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Artvandelay January 5, 2014 17:18

Two-phase flow, source term
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I'm running a two-way coupled simulation of bubbly flow. For the two-way coupling, I'm using Climent and Magnaudet's relation (attaching an image of it).

I have already run a 2-d simulation of this case and am now running a 3-d simulation of it. If you can see the equation, there is an added source term to solve for the continuous phase, which has a (Vi/Vf) term multiplied inside the summation. Here Vf is the the control volume of the element and Vi is the total volume of all bubbles present inside the control volume.

Now, when I run the 2-d case, I assume the Vf to be (dx*dy*(1)) (1 being unit length in the z direction). For the 3-d case, Vf becomes (dx*dy*dz).
Now since Vf for 3-d is a lot lower, compared to the 2-d case, the source term (proportional to Vi/Vf) is much higher for the 3-d case.

Since the velocity of the bubbles depends on the velocity of the surrounding continuous phase, my 3-d bubbles are moving much faster compared to the 2-d case. The 2-d result matches much more with experimental results than the 3-d case.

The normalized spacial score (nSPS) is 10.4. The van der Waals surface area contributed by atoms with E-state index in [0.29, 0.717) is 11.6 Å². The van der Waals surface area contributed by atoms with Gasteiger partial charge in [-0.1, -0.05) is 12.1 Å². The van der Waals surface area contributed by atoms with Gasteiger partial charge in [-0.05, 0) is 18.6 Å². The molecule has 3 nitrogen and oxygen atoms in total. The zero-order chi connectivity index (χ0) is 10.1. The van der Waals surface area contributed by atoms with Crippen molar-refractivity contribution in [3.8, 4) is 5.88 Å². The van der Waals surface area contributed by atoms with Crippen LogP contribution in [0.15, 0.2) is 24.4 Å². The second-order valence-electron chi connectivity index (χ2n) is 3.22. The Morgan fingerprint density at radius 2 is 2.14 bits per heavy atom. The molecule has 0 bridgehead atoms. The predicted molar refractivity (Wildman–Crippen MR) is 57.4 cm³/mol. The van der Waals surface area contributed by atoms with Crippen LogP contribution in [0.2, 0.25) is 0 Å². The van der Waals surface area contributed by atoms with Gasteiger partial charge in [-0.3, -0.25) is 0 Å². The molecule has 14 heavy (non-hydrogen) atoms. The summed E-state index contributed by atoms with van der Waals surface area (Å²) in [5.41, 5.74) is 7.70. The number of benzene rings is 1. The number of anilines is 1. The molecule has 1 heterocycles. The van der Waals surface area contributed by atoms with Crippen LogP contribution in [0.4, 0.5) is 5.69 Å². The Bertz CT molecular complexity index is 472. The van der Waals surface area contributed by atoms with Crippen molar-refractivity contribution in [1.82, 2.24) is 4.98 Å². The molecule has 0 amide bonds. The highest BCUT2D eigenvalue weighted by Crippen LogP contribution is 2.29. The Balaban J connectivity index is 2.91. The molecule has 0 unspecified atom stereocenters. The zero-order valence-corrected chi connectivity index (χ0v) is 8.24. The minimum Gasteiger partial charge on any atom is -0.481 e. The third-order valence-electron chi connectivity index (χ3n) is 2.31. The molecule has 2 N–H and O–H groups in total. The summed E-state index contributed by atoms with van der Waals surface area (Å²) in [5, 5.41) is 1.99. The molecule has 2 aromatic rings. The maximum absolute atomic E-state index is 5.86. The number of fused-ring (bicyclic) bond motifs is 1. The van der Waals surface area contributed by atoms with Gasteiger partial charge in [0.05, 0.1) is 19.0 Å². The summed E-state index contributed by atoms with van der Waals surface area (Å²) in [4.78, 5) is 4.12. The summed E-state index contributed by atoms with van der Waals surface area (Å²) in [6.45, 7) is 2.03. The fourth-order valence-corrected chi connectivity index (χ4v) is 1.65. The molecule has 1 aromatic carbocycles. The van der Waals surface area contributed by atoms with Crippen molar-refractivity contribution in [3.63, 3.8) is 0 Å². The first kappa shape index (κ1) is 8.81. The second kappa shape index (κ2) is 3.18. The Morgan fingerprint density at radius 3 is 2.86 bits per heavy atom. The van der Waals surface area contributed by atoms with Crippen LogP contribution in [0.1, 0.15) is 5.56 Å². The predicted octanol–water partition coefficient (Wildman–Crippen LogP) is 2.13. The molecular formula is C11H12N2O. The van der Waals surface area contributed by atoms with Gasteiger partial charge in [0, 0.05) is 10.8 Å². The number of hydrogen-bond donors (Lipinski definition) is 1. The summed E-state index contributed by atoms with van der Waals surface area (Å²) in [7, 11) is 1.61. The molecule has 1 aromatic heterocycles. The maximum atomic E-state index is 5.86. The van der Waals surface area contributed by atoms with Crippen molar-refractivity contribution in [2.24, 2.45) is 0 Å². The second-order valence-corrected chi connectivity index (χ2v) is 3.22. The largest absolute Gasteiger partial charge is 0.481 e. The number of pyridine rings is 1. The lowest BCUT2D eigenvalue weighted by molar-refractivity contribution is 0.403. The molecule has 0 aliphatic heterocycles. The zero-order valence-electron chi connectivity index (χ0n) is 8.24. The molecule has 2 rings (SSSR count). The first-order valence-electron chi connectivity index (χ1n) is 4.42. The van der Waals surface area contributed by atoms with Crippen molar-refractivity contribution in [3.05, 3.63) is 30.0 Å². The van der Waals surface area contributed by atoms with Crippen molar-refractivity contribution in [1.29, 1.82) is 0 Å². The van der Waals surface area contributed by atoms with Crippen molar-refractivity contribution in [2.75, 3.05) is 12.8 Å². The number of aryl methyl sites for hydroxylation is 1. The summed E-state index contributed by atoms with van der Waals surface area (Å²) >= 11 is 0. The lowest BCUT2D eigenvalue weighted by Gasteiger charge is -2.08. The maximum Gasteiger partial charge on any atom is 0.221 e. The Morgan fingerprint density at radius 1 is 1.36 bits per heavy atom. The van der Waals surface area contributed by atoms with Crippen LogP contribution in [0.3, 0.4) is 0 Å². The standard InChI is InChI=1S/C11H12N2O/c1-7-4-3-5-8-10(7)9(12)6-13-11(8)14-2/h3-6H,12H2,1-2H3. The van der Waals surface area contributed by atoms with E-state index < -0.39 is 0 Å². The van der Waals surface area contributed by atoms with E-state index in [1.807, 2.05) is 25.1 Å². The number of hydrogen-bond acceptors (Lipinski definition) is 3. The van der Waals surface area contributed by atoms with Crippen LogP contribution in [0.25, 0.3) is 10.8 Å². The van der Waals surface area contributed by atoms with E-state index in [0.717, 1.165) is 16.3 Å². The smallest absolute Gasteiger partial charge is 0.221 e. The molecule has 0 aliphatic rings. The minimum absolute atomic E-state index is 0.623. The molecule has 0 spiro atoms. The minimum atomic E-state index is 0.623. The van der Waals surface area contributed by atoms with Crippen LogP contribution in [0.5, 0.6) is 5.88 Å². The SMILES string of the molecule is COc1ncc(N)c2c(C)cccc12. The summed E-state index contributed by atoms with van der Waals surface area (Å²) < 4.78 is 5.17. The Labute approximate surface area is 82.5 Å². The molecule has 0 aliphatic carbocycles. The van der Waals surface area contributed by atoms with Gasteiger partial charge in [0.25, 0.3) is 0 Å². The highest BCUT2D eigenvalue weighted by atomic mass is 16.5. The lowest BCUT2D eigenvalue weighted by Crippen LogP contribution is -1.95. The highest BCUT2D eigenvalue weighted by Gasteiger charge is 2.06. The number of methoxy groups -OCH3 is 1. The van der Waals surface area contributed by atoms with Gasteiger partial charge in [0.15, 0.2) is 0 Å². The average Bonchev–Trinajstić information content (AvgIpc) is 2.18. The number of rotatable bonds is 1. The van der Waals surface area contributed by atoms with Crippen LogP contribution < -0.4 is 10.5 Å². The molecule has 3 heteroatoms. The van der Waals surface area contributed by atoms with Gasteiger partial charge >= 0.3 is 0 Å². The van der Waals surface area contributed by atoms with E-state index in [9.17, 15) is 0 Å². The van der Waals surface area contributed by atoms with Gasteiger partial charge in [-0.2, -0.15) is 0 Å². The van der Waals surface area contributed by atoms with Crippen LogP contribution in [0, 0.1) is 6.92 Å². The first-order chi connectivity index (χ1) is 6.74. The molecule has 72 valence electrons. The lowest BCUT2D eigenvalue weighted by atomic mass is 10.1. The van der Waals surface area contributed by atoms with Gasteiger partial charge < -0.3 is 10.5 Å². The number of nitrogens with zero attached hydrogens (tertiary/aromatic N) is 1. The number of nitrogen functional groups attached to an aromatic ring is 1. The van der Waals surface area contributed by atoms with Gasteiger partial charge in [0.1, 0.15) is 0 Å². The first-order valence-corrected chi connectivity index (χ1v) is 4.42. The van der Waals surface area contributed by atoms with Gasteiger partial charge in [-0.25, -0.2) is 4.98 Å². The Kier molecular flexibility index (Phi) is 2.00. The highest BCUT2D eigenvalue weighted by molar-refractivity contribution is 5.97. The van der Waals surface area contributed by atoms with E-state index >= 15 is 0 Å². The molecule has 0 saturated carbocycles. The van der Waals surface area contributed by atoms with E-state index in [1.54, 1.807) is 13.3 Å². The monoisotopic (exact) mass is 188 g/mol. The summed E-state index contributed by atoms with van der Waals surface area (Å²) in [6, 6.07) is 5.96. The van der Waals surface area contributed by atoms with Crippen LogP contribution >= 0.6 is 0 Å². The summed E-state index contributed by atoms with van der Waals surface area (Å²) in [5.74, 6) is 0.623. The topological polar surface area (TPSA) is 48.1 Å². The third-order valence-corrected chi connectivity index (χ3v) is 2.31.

Can anyone tell me where I'm possibly going wrong? How to rectify this problem. If anyone has an experience with handling two phase flows, please help me out.

Artvandelay January 9, 2014 11:22


I don't want a concrete reply. Even if you have any rough ideas about this, please post it.


michujo January 9, 2014 14:47


I think that the \frac{V_i}{V_f} term should be the same regardless of whether you consider a 2D or a 3D problem.

Vi should have units m^2 in 2D and m^3 in 3D. You are missing a factor dz there.


Artvandelay January 10, 2014 01:44

For the 2-d case, I am using

Vi/Vf = (πD3/6)/(ΔxΔyL)

where L is the length of the tank in z direction (from the experiment of the same setup)

For 3-d, I am using

Vi/Vf = (πD3/6)/(ΔxΔyΔz)

Do you mean to say that I should use

Vi/Vf = (πD2/4)/(ΔxΔy) for 2-d and Vi/Vf = (πD3/6)/(ΔxΔyΔz) for 3d?

Even in that case, won't the two terms not necessarily be the same?

michujo January 10, 2014 18:45


Sorry but I don't think I understand your problem. Can you please state it more clearly?

What I am saying is that the volume of bubbles in 2D should be expressed the same way you express the volume Vf in 2D, i.e., per length dz. I think you should arrive at the same result, since the factor dz vanishes when dividing volumes.


Artvandelay January 10, 2014 19:16

When I calculate Vi/Vf for the 3-d case, Vi is pi*D^3/6 since its a bubble and Vf is dx*dy*dz,
So there is no cancellation of 'dz' in the ratio.

For the 2-d case If you are asking me to use (pi*D^2/4)/(dx*dy) [Only division of areas], I'll try using that. But the problem I have is with the 3-d case.

So, using these relations if I have to find (Vi/Vf)3d / (Vi/Vf)2d, it is not =1
It is in fact (2*D/3*dz) and since dz is much larger than D, the 2-d and 3-d forcing terms won't be of the same order.

Please let me know if it is not clear, I'll try to explain in further detail.